Joint opinion 90-123 and 90-133


Digest:         A judge may write newspaper articles on the law and the courts, if the judge abides by certain caveats.


Rules:          22 NYCRR §100.4(a) and 100.6.


         Two judges (one full time and one part-time) ask whether there is any ethical prohibition or limitation in writing a column or article about the law and courtroom procedure (or times and places of holding court) for local newspapers or for a Town Hall newspaper.

         Section 100.4 of the Rules of the Chief Administrator states that:


A judge, subject to the proper performance of his or her judicial duties, may engage in the following quasi-judicial activities, if in doing so the judge does not cause doubt on the capacity to decide impartially any issue that may come before him:


(a) a judge may speak, write, lecture, teach and participate in other activities concerning the law, the legal system, and the administration of justice.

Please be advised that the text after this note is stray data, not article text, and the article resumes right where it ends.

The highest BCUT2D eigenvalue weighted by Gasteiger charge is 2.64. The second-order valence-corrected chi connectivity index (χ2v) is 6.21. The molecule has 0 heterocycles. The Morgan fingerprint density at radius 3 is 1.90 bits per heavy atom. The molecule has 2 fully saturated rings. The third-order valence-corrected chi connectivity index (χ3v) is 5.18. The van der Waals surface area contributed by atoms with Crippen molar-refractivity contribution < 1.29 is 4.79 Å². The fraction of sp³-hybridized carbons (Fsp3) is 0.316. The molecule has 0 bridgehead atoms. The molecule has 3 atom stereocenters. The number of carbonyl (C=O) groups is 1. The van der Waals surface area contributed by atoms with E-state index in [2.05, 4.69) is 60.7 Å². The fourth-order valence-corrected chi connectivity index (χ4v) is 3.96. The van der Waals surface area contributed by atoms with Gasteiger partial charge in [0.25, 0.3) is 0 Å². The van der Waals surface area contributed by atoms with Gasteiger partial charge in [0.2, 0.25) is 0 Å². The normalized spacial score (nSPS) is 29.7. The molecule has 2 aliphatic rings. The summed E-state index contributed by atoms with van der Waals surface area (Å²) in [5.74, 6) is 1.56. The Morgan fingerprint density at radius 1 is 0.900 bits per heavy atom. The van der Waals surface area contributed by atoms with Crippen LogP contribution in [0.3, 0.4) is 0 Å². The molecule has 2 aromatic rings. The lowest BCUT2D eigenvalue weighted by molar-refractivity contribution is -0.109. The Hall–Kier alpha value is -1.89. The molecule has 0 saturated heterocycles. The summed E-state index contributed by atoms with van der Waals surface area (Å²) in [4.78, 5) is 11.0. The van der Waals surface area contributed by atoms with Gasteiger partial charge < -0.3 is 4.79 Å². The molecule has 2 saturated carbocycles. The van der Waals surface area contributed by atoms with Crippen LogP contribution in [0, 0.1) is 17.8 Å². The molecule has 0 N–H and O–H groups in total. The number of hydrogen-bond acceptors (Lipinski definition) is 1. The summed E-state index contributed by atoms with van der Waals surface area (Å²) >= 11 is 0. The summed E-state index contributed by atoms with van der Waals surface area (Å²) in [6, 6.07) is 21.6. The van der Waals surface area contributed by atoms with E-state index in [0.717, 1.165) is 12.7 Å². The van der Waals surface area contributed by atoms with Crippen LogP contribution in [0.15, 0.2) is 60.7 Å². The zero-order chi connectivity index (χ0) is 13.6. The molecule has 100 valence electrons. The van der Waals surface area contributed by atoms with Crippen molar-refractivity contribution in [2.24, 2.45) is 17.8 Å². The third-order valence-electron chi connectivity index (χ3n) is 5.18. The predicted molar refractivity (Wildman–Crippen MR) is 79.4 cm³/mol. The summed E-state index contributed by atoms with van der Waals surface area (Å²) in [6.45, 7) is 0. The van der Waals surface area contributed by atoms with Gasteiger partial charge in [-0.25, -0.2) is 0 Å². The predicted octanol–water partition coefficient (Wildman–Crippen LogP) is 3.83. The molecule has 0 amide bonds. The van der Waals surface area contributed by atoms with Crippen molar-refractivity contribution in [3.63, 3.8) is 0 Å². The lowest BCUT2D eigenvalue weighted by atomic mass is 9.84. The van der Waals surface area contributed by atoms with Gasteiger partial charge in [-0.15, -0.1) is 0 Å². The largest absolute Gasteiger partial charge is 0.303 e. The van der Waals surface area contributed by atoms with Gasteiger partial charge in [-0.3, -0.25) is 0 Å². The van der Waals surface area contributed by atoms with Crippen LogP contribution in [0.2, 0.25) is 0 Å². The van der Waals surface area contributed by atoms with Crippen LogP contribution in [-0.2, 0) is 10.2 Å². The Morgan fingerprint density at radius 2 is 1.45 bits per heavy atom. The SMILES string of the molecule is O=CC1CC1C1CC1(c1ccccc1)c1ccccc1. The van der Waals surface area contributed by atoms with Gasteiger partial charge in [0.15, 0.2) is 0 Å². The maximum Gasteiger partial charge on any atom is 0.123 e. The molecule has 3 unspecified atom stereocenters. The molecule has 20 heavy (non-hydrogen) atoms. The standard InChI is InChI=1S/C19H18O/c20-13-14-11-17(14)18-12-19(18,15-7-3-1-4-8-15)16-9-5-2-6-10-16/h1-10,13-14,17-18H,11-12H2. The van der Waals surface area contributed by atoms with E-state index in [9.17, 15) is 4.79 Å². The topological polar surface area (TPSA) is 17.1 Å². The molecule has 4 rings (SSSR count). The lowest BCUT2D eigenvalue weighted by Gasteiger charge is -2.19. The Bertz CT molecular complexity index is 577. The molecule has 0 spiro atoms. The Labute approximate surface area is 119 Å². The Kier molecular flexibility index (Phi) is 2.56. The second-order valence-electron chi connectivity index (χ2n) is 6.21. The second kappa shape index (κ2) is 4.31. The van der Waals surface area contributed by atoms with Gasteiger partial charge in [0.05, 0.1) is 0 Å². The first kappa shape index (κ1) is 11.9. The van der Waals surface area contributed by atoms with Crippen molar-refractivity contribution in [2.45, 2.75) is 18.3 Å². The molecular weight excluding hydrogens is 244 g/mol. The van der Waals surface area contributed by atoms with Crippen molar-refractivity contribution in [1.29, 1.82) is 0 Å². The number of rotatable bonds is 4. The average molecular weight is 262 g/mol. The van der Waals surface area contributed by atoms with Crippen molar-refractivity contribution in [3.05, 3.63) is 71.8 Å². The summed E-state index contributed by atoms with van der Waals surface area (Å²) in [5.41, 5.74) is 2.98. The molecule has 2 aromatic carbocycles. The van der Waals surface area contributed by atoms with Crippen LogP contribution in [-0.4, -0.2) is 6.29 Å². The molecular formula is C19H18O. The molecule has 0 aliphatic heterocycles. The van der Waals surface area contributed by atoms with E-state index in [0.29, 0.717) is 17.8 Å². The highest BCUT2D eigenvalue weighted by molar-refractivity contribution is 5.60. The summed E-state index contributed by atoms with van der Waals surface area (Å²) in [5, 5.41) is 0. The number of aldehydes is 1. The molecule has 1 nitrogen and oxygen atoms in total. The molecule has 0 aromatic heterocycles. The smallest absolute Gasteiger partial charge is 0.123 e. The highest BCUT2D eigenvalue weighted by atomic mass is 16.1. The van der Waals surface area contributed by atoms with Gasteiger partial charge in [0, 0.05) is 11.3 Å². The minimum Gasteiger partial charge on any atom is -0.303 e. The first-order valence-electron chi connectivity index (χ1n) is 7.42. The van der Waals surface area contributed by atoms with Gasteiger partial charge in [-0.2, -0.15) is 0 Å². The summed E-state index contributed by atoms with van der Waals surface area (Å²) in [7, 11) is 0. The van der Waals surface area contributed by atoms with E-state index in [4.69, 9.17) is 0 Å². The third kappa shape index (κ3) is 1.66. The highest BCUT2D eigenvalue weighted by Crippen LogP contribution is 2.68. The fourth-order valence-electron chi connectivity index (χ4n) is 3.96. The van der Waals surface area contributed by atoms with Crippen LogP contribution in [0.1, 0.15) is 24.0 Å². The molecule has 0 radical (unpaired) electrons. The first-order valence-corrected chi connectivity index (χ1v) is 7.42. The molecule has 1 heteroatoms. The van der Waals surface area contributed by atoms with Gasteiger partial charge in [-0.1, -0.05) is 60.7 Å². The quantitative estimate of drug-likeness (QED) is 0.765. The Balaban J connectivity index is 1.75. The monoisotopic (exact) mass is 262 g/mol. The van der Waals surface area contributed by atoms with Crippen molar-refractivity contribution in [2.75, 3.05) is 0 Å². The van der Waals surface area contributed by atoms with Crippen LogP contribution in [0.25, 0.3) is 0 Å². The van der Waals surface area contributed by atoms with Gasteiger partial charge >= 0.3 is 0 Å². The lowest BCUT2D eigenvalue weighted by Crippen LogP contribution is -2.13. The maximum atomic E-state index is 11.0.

Section 100.4 of the Rules permits a judge to write articles about the law for such newspapers, subject to the limitation, as stated in Opinion 80-106, dated September 19, 1988, that such extrajudicial activity “cannot take place at a time that would interfere with the judge's regular judicial duties.” Furthermore, the judge must be careful not to express opinions about pending cases in any court or to present topics that would indicate the judge has a predisposition with respect to deciding particular cases, which would cast doubt on the judge's impartiality. The articles should be consistent with the dignity of the judicial office, and the judges should indicate that they are not rendering legal advice on real specific cases to the general public.

         Furthermore, one of the judges making inquiry indicates that the article would be written in question and answer form to make the law clearer. If the judge employs that format, which is permissible, the judge should indicate clearly in the article that the questions and answers, as well as the issues, parties and disposition, are fictitious, so as not to appear to be rendering legal advice on specific actual cases to members of the general public.